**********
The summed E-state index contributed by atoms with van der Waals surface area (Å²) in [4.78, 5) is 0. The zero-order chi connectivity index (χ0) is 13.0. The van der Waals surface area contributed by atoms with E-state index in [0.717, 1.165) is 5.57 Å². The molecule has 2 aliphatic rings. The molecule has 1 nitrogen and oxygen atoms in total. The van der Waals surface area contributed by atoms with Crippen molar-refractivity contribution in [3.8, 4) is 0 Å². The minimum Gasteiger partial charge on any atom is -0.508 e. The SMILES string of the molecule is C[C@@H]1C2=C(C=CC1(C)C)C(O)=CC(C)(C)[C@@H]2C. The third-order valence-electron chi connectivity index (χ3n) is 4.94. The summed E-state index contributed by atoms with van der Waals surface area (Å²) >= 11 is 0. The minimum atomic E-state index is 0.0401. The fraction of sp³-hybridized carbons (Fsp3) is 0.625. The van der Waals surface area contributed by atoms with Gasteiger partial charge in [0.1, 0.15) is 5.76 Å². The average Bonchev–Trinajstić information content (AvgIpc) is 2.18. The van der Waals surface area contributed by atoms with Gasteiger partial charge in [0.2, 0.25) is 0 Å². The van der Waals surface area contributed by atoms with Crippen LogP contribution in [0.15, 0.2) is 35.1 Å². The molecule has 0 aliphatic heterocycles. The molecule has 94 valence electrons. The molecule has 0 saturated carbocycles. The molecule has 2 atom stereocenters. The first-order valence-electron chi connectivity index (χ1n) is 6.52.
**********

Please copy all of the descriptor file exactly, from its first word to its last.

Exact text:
The summed E-state index contributed by atoms with van der Waals surface area (Å²) in [4.78, 5) is 0. The zero-order chi connectivity index (χ0) is 13.0. The van der Waals surface area contributed by atoms with E-state index in [0.717, 1.165) is 5.57 Å². The molecule has 2 aliphatic rings. The molecule has 1 nitrogen and oxygen atoms in total. The van der Waals surface area contributed by atoms with Crippen molar-refractivity contribution in [3.8, 4) is 0 Å². The minimum Gasteiger partial charge on any atom is -0.508 e. The SMILES string of the molecule is C[C@@H]1C2=C(C=CC1(C)C)C(O)=CC(C)(C)[C@@H]2C. The third-order valence-electron chi connectivity index (χ3n) is 4.94. The summed E-state index contributed by atoms with van der Waals surface area (Å²) >= 11 is 0. The minimum atomic E-state index is 0.0401. The fraction of sp³-hybridized carbons (Fsp3) is 0.625. The van der Waals surface area contributed by atoms with Gasteiger partial charge in [0.1, 0.15) is 5.76 Å². The average Bonchev–Trinajstić information content (AvgIpc) is 2.18. The van der Waals surface area contributed by atoms with Gasteiger partial charge in [0.2, 0.25) is 0 Å². The van der Waals surface area contributed by atoms with Crippen LogP contribution in [0.15, 0.2) is 35.1 Å². The molecule has 0 aliphatic heterocycles. The molecule has 94 valence electrons. The molecule has 0 saturated carbocycles. The molecule has 2 atom stereocenters. The first-order valence-electron chi connectivity index (χ1n) is 6.52.